(Editor's Note: This article was originally published on August 13, 2008. Your comments are welcome, but please be aware that authors of previously published articles may not be able to promptly respond to new questions or comments.)

Chicken Nightmare on WigglyPaw Farm

Imagechicken coop discussionsImageWinter Chicken Protest Meetings

I love to garden on our farm. I wait and plan all winter to see new growth happening in the spring, and so do my chickens, all 25 of them. They sit in their coop and hold discussions all winter long on how to drive me absolutely nuts with their chicken plots. They are very smart chickens, and I think they communicate in a secret chicken language amongst themselves.

ImageMr.Bocker showing fresh spring grass to his adoring harem of girl chickens

I love my chickens. Two have names; they are Mr. and Mrs. Bocker. They are black and white striped chickens with red short combs (called “rose combs”) that won’t freeze in the subzero weather. The name of this type of chicken is a Dominique. They are America’s first chicken and originally came here with the Pilgrims. Imagine that! These chickens can easily run around the farm and fields and scrounge up any bug or piece of delicacy that they spot. The rooster is a dear, and if he finds a bug, he will “cluck cluck cluck” and call all the hens over to eat the bounty. One cluck from him finds him surrounded by his “harem” of hens. If I ever need to get my chickens attention, I will go to Mr. Bocker and give him some corn on the ground and he will call the girls over. Easy as pie! This is where my major problems begin. The chickens see me as a mindless moron. Image

Busted~I caught her trying to dig up the daisies


<-- Recconaissance manuevers against me while planting// Chickens hiding and plotting---------------------------can you see them?Image

For instance, if I have to dig a hole and put in a plant, I have to plan it out like a battle plan. I have to blockade my actions, prepare for enemy fire and set up a defensive perimeter. I have been outsmarted too many times now and think I am a little brainier than a chicken, but the jury is still out on that. I see the enemy (the chickens) have sent out their own forward line and they have caught onto my actions. Drat! I see their reinforcements slinking up the sides of the yard, watching the head investigator. “What do I do now” I think? Leave my plant to get chicken wire to surround the planting site, or stand and fight them off with my arms waving and shouting, knowing full well that my actions will only encourage them to scurry around behind me and take my plant from the opposite direction? “What a dilemma I have put myself into this time” I muse. Stay or go, I am at a loss either way; the chickens have won the day again. I just can’t believe this, how stupid I am and how they manage every single time to get the best of me.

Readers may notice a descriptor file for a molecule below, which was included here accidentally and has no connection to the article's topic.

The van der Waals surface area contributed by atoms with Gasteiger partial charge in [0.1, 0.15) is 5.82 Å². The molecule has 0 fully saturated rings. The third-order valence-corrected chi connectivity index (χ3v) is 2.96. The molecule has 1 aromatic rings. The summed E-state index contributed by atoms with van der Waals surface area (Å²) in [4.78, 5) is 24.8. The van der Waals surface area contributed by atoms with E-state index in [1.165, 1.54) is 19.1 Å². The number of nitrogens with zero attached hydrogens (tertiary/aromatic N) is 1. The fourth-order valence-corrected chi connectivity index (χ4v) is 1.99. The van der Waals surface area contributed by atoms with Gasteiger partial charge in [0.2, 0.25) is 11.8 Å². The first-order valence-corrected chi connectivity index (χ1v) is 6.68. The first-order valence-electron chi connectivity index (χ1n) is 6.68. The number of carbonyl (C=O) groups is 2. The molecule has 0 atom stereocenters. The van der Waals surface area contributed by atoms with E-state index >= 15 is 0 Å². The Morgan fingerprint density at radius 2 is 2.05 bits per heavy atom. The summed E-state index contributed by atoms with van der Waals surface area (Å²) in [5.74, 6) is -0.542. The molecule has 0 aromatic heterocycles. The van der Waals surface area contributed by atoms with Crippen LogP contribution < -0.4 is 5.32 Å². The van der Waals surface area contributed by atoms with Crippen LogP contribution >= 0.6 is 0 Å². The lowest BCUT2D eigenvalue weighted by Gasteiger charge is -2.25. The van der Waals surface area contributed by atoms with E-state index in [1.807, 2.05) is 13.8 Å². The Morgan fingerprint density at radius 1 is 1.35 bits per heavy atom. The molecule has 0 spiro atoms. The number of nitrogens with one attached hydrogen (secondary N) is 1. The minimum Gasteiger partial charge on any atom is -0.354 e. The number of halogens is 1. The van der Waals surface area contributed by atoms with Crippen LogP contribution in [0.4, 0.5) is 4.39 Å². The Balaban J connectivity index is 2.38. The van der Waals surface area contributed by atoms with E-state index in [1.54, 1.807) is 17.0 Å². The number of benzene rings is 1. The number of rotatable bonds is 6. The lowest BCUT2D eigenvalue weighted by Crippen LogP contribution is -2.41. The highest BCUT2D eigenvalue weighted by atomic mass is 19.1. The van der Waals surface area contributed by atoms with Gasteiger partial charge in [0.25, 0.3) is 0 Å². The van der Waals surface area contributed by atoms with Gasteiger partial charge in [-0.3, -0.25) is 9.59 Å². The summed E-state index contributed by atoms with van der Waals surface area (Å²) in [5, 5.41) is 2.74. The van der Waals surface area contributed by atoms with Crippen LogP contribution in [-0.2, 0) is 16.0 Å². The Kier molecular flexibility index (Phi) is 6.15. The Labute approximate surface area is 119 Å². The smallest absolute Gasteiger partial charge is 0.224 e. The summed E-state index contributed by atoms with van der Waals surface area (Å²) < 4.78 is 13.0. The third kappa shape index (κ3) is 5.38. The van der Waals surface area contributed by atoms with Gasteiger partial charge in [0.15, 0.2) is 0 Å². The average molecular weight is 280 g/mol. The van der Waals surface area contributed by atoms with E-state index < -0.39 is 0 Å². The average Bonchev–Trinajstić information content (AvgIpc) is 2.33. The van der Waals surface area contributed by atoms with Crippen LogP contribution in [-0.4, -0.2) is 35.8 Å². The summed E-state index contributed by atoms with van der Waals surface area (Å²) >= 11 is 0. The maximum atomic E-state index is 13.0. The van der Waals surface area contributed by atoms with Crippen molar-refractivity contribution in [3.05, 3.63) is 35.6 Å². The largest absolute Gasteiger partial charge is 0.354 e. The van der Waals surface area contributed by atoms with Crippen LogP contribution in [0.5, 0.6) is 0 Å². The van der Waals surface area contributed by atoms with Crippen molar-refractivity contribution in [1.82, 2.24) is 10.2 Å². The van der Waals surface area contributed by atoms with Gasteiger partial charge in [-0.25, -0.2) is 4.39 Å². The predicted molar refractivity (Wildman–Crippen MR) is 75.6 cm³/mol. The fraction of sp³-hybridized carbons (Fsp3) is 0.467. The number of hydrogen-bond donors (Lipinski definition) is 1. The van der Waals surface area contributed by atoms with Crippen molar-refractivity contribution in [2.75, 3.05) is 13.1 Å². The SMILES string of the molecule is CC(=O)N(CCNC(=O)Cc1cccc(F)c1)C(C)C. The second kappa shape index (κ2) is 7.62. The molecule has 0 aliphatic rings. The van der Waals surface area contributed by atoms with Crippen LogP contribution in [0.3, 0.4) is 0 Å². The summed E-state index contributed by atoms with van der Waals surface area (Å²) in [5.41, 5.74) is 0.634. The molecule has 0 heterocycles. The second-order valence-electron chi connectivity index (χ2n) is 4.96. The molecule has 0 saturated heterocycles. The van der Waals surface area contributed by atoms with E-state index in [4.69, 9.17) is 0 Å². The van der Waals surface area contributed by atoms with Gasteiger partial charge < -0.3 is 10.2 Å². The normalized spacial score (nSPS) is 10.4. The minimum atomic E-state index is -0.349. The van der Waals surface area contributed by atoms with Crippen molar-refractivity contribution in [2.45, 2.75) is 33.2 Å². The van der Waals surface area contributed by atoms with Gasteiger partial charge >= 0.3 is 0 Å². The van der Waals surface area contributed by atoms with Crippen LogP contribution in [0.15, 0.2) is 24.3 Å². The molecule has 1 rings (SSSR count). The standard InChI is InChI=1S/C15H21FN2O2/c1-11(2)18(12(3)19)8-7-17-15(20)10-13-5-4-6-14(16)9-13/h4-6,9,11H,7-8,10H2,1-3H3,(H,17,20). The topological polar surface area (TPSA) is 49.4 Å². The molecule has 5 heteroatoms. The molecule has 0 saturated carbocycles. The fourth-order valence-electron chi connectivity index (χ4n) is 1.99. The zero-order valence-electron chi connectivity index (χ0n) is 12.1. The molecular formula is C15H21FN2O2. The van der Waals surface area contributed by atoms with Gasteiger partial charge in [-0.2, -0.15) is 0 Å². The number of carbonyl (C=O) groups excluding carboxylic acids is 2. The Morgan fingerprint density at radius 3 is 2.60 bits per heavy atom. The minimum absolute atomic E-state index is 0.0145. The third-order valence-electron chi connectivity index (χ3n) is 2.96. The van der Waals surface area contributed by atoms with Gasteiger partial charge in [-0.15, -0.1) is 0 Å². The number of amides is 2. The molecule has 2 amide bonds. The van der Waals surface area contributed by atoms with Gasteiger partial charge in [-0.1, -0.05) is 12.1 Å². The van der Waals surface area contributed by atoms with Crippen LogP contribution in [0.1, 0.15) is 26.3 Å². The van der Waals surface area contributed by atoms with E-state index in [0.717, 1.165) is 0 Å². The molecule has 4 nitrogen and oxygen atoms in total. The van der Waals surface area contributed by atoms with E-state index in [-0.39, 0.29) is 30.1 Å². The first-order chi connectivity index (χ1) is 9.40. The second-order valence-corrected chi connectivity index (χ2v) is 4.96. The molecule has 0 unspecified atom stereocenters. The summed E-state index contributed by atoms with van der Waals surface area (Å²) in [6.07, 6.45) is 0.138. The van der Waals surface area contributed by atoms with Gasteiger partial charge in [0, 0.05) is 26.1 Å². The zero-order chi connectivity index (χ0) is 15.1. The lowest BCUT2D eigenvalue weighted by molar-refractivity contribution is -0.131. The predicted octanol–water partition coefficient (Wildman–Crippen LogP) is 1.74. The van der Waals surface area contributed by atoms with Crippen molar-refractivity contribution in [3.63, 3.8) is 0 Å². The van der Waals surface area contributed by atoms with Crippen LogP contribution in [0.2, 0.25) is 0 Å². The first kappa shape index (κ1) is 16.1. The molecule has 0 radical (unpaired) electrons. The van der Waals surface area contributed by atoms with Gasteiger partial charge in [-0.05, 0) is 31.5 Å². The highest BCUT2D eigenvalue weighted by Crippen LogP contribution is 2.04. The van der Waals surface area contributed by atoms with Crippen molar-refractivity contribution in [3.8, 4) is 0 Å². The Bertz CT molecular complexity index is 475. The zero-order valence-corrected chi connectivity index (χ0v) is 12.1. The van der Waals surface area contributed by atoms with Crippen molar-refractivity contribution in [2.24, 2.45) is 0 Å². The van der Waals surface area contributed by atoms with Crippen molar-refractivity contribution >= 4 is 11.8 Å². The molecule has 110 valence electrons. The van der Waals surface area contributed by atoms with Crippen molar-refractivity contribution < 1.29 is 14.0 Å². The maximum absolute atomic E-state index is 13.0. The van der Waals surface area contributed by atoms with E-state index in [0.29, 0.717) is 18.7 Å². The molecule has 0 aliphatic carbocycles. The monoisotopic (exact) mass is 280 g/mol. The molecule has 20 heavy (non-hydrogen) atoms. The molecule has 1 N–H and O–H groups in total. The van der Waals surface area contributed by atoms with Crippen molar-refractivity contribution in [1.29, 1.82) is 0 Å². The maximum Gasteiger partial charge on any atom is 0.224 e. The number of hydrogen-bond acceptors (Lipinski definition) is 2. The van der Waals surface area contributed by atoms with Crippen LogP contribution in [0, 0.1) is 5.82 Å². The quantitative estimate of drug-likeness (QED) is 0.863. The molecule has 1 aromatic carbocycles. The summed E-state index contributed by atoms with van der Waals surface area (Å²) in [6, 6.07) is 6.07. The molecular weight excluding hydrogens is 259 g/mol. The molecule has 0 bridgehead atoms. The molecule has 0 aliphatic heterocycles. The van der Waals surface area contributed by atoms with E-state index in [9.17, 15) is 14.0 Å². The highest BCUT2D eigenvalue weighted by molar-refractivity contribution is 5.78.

Image<-Rose in Jail Tulip Tree dug up by chickens->Image

Image<--Lilac in process of being dug up by chicken commando groups.They will return again and again

till it is totally out of the soil.

New Yew Dug Through and Through Boo Hoo---> Image

I have some plants by the barn in pots and if I walk away from the barn, those scheming chickens may or may not dig in the pots and dig out the plant and leave it gasping and dying on the concrete. I never know when my chickens will strike, or where. While I am cleaning up the depotted plants, the chickens will go over to a garden bush, usually new and fresh with hopes of growth all about it, and those chickens, with their long nails and group efforts will have that bush dug up and laying on its side before I can sneeze. I have not figured out yet how to best these chickens yet. It’s a real nightmare for me!

Image<---Rhododendron dug up and tossed aside like garbage

Image<---Thuja Green Giants in varying stages of chicken destruction

sources and credits:

Thuja Green giants courtesy of Mike Shade The Botany Garden,Missouri 2007

Rhododendron Purpureum elegans from Van Veen Nurseries

Rose in Jail: Morden Blush 2008

Liriodendron tulipfera and Syringa 2008 Ionia Co.Conservation District Plant Sale

Mr. and Mrs. Bocker gift from Tillers Foundation Intl.,Scotts, MI "Renewable resources for the world"

All pictures created and owned by Sheri Williams who stayed up very late trying to make them viewable